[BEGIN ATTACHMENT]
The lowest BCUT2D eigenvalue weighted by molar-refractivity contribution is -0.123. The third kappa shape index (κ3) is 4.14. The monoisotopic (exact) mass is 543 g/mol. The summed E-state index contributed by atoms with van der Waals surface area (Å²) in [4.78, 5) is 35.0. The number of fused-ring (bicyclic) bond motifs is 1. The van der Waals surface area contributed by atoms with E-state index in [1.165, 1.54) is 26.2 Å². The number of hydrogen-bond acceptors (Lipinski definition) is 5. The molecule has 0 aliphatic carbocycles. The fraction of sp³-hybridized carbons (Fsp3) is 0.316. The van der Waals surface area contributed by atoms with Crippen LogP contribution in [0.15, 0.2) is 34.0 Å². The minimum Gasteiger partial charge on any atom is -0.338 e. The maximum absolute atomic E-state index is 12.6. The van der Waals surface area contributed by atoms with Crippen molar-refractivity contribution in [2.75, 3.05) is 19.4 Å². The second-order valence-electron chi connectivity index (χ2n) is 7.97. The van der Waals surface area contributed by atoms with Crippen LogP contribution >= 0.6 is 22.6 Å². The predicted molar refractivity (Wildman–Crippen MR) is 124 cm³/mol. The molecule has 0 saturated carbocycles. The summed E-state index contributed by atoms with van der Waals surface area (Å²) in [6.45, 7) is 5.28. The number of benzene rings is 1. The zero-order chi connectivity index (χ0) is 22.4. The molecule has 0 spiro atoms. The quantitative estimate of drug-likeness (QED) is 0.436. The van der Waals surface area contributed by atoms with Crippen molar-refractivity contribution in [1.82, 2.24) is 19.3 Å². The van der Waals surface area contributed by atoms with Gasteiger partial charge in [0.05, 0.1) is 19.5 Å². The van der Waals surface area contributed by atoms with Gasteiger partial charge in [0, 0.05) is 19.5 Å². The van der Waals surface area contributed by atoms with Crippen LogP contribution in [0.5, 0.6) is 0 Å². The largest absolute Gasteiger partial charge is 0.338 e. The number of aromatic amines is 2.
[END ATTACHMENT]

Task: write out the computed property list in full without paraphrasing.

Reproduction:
The lowest BCUT2D eigenvalue weighted by molar-refractivity contribution is -0.123. The third kappa shape index (κ3) is 4.14. The monoisotopic (exact) mass is 543 g/mol. The summed E-state index contributed by atoms with van der Waals surface area (Å²) in [4.78, 5) is 35.0. The number of fused-ring (bicyclic) bond motifs is 1. The van der Waals surface area contributed by atoms with E-state index in [1.165, 1.54) is 26.2 Å². The number of hydrogen-bond acceptors (Lipinski definition) is 5. The molecule has 0 aliphatic carbocycles. The fraction of sp³-hybridized carbons (Fsp3) is 0.316. The van der Waals surface area contributed by atoms with Crippen LogP contribution in [0.15, 0.2) is 34.0 Å². The minimum Gasteiger partial charge on any atom is -0.338 e. The maximum absolute atomic E-state index is 12.6. The van der Waals surface area contributed by atoms with Crippen molar-refractivity contribution in [2.75, 3.05) is 19.4 Å². The second-order valence-electron chi connectivity index (χ2n) is 7.97. The van der Waals surface area contributed by atoms with Crippen LogP contribution >= 0.6 is 22.6 Å². The predicted molar refractivity (Wildman–Crippen MR) is 124 cm³/mol. The molecule has 0 saturated carbocycles. The summed E-state index contributed by atoms with van der Waals surface area (Å²) in [6.45, 7) is 5.28. The number of benzene rings is 1. The zero-order chi connectivity index (χ0) is 22.4. The molecule has 0 spiro atoms. The quantitative estimate of drug-likeness (QED) is 0.436. The van der Waals surface area contributed by atoms with Crippen molar-refractivity contribution in [1.82, 2.24) is 19.3 Å². The van der Waals surface area contributed by atoms with Gasteiger partial charge in [0.05, 0.1) is 19.5 Å². The van der Waals surface area contributed by atoms with Gasteiger partial charge in [0, 0.05) is 19.5 Å². The van der Waals surface area contributed by atoms with Crippen LogP contribution in [0.5, 0.6) is 0 Å². The largest absolute Gasteiger partial charge is 0.338 e. The number of aromatic amines is 2.